A Cultural Reorientation in Turkish Music: Anatolian Psychedelia

A Brief History of Psychedelic Music

Vietnam War, Cuban Missile Crisis, JFK and Martin Luther King assassinations, the moon landing and Woodstock. 1960s were tumultuous yet somewhat hopeful years, which often left the masses wondering if things were going to be better or worse with each averted crisis and witnessed triumph.

Eastern Illinois, Booth Library, Revolutionary Decade Exhibit

One of the few upsides of the era was the emerging music genre, psychedelia. Music industry of the 60s took the sense of being between triumph and annihilation, combined it with some narcotic substances and turned it into an escapist form of art that asked for happier days. This new genre of music was called Psychedelic music or psychedelia.

Taking its roots from the hippie movement of the mid 1960s, psychedelic music originated in the United States in the form of psychedelic rock. The new musical genre quickly became a global phenomenon as it provided the artists with a new way of expression that helped them manifest their opinions and complaints regarding the ongoing political conflicts without being aggressive towards the authorities, or at least making their work seem like it beneath cleverly written songs and carefully placed motives and imageries.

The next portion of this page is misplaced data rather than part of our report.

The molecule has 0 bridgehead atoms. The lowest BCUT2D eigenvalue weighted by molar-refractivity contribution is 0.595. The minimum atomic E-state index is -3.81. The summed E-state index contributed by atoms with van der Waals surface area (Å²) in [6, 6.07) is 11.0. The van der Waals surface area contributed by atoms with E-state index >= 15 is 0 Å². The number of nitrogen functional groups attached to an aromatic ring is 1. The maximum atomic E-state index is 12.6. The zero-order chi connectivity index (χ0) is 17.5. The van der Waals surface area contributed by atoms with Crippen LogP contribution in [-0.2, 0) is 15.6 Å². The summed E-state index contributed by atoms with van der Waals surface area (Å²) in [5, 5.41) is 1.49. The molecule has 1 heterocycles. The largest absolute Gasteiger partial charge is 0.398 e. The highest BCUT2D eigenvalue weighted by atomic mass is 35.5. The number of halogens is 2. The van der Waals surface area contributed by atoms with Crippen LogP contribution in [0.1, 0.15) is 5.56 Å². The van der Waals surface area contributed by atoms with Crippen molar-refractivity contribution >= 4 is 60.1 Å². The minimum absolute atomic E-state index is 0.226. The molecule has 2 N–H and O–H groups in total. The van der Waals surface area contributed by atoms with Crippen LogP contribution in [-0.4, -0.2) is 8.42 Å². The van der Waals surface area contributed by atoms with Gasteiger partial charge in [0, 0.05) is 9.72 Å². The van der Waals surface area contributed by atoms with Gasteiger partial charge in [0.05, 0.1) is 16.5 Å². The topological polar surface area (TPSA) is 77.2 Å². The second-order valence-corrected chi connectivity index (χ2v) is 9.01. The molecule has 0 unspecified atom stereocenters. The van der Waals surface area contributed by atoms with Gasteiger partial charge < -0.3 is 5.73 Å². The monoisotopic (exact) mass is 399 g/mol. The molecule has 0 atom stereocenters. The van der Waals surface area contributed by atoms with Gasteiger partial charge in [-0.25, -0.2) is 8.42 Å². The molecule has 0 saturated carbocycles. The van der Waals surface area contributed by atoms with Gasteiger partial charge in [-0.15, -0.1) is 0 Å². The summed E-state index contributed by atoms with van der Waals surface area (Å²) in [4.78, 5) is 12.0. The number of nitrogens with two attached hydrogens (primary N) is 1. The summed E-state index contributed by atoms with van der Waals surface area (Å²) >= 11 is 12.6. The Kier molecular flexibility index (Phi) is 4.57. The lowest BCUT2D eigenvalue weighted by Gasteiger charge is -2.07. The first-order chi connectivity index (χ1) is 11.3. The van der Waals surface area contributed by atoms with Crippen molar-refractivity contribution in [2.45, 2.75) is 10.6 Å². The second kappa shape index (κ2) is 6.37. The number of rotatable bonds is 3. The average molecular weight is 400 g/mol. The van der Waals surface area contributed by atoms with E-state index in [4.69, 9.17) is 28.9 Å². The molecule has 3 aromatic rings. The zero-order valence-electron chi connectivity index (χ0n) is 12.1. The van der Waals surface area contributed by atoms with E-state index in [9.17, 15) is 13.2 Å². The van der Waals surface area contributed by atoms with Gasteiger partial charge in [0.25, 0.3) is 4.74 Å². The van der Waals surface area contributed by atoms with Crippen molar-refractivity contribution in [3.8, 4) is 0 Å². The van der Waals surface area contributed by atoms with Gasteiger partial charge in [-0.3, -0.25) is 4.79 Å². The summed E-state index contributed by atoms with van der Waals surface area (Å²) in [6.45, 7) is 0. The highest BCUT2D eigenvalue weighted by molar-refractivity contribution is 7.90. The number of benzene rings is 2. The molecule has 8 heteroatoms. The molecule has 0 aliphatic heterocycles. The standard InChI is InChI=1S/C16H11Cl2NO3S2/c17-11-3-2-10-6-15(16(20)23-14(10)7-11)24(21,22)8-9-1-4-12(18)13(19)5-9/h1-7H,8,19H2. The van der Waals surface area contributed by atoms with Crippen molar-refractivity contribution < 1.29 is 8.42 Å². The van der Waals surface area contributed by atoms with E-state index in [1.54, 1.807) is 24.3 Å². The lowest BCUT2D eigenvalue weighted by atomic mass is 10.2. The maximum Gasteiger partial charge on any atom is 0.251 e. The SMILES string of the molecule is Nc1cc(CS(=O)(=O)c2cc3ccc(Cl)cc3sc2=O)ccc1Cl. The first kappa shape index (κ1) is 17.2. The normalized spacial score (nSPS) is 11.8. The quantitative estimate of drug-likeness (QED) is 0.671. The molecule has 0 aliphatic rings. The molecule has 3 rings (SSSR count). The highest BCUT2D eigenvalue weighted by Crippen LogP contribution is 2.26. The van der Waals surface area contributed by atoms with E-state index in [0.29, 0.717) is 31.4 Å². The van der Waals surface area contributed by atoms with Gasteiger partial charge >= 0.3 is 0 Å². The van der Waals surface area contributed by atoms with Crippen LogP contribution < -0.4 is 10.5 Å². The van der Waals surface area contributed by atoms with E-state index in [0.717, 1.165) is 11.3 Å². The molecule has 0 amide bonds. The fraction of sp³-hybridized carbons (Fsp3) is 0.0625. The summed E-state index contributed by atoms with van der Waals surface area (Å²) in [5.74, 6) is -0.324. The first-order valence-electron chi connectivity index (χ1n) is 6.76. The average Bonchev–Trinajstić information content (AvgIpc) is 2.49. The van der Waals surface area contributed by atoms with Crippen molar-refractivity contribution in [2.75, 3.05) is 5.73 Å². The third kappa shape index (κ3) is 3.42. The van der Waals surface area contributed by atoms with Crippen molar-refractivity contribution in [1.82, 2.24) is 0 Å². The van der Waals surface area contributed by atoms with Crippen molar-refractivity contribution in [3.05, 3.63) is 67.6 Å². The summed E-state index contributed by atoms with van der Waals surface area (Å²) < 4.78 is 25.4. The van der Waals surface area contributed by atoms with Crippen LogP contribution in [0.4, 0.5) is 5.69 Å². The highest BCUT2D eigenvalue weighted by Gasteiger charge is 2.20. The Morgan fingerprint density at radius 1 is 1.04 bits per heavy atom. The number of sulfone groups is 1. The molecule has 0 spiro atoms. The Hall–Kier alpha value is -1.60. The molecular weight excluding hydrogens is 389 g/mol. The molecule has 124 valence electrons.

Turkey during the 60s was no less a boiling cauldron compared to its western counterparts and country quickly imported the psychedelia that was storming through the rest of the world.

Origins of Turkish Psychedelia

A much broader and detailed account could be given regarding the general history of the psychedelic music; however, this article will be focusing on its relationship with the Turkish music traditions and examples that are produced by the combination of these two musical conventions.

In order to better explain how Turkish psychedelic music came to be, it would be convenient to refer to the early Westernisation process of Turkish music. Starting from the 1930s, the Turkish state interfered to shift Turkish music towards a new course, as set by the founding father Mustafa Kemal Ataturk, Turkish musicians were to use Turkish melodies and make them into polyphonic pieces as it was in the Western musical tradition. This idea of synthesising Turkish music with Western conventions was kept alive by the artists of the coming generations, which in 1960s resulted with the fusing of Western rock and Anatolian folk music practices.

Beginnings of Anatolian Rock

In 1961, Tülay German recorded Burçak Tarlası, which is considered the first example of Anatolian Rock by most authorities. Anatolian Rock was a combination of popular US-European music forms and instruments, principally from Rock’n Roll and Anatolian folk music, which itself was influenced by ancient Turkish traditions.